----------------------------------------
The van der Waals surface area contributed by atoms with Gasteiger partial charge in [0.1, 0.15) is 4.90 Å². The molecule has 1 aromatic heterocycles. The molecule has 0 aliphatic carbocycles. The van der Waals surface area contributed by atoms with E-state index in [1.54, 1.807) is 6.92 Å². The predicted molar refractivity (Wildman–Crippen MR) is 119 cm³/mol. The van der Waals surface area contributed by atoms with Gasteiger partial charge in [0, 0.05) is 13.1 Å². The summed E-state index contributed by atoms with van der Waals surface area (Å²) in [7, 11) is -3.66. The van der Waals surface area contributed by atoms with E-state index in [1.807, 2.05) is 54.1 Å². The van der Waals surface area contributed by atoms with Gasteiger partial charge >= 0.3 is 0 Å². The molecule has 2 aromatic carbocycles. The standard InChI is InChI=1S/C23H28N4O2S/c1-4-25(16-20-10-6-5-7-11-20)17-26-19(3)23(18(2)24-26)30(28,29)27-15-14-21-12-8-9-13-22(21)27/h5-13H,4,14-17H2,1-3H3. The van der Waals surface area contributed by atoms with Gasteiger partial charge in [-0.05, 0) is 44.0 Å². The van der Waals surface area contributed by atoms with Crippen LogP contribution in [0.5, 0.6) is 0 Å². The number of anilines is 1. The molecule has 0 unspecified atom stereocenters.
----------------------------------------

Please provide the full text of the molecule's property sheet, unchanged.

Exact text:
The van der Waals surface area contributed by atoms with Gasteiger partial charge in [0.1, 0.15) is 4.90 Å². The molecule has 1 aromatic heterocycles. The molecule has 0 aliphatic carbocycles. The van der Waals surface area contributed by atoms with E-state index in [1.54, 1.807) is 6.92 Å². The predicted molar refractivity (Wildman–Crippen MR) is 119 cm³/mol. The van der Waals surface area contributed by atoms with Gasteiger partial charge in [0, 0.05) is 13.1 Å². The summed E-state index contributed by atoms with van der Waals surface area (Å²) in [7, 11) is -3.66. The van der Waals surface area contributed by atoms with E-state index in [1.807, 2.05) is 54.1 Å². The van der Waals surface area contributed by atoms with Gasteiger partial charge >= 0.3 is 0 Å². The molecule has 2 aromatic carbocycles. The standard InChI is InChI=1S/C23H28N4O2S/c1-4-25(16-20-10-6-5-7-11-20)17-26-19(3)23(18(2)24-26)30(28,29)27-15-14-21-12-8-9-13-22(21)27/h5-13H,4,14-17H2,1-3H3. The van der Waals surface area contributed by atoms with Gasteiger partial charge in [-0.05, 0) is 44.0 Å². The van der Waals surface area contributed by atoms with Crippen LogP contribution in [0.5, 0.6) is 0 Å². The number of anilines is 1. The molecule has 0 unspecified atom stereocenters.